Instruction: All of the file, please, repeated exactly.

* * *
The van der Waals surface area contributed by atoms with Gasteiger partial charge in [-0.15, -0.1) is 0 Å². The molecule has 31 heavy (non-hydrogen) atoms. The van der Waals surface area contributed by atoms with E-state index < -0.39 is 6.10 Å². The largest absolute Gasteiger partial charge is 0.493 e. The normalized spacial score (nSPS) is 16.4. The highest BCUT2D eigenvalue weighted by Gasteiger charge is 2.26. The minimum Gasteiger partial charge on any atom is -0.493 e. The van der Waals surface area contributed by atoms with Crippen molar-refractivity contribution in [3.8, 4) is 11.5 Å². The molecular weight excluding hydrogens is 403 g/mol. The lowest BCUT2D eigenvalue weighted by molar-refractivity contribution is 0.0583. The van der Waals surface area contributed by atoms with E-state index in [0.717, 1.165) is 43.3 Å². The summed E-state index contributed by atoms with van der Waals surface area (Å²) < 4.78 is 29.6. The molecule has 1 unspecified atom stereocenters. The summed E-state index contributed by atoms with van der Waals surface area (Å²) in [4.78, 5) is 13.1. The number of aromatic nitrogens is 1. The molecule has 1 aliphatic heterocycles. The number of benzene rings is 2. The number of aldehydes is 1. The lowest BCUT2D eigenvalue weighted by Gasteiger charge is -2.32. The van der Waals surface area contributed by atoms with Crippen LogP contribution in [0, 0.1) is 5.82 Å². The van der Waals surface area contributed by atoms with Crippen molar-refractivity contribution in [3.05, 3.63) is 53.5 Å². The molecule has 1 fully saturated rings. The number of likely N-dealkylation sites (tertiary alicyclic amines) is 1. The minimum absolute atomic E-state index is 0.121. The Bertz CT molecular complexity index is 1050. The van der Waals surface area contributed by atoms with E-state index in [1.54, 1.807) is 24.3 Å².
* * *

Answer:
The van der Waals surface area contributed by atoms with Gasteiger partial charge in [-0.15, -0.1) is 0 Å². The molecule has 31 heavy (non-hydrogen) atoms. The van der Waals surface area contributed by atoms with E-state index < -0.39 is 6.10 Å². The largest absolute Gasteiger partial charge is 0.493 e. The normalized spacial score (nSPS) is 16.4. The highest BCUT2D eigenvalue weighted by Gasteiger charge is 2.26. The minimum Gasteiger partial charge on any atom is -0.493 e. The van der Waals surface area contributed by atoms with Crippen molar-refractivity contribution in [3.8, 4) is 11.5 Å². The molecular weight excluding hydrogens is 403 g/mol. The lowest BCUT2D eigenvalue weighted by molar-refractivity contribution is 0.0583. The van der Waals surface area contributed by atoms with E-state index in [0.717, 1.165) is 43.3 Å². The summed E-state index contributed by atoms with van der Waals surface area (Å²) < 4.78 is 29.6. The molecule has 1 unspecified atom stereocenters. The summed E-state index contributed by atoms with van der Waals surface area (Å²) in [4.78, 5) is 13.1. The number of aromatic nitrogens is 1. The molecule has 1 aliphatic heterocycles. The number of benzene rings is 2. The number of aldehydes is 1. The lowest BCUT2D eigenvalue weighted by Gasteiger charge is -2.32. The van der Waals surface area contributed by atoms with Crippen LogP contribution in [0, 0.1) is 5.82 Å². The van der Waals surface area contributed by atoms with Crippen molar-refractivity contribution in [3.05, 3.63) is 53.5 Å². The molecule has 1 fully saturated rings. The number of likely N-dealkylation sites (tertiary alicyclic amines) is 1. The minimum absolute atomic E-state index is 0.121. The Bertz CT molecular complexity index is 1050. The van der Waals surface area contributed by atoms with E-state index in [1.54, 1.807) is 24.3 Å².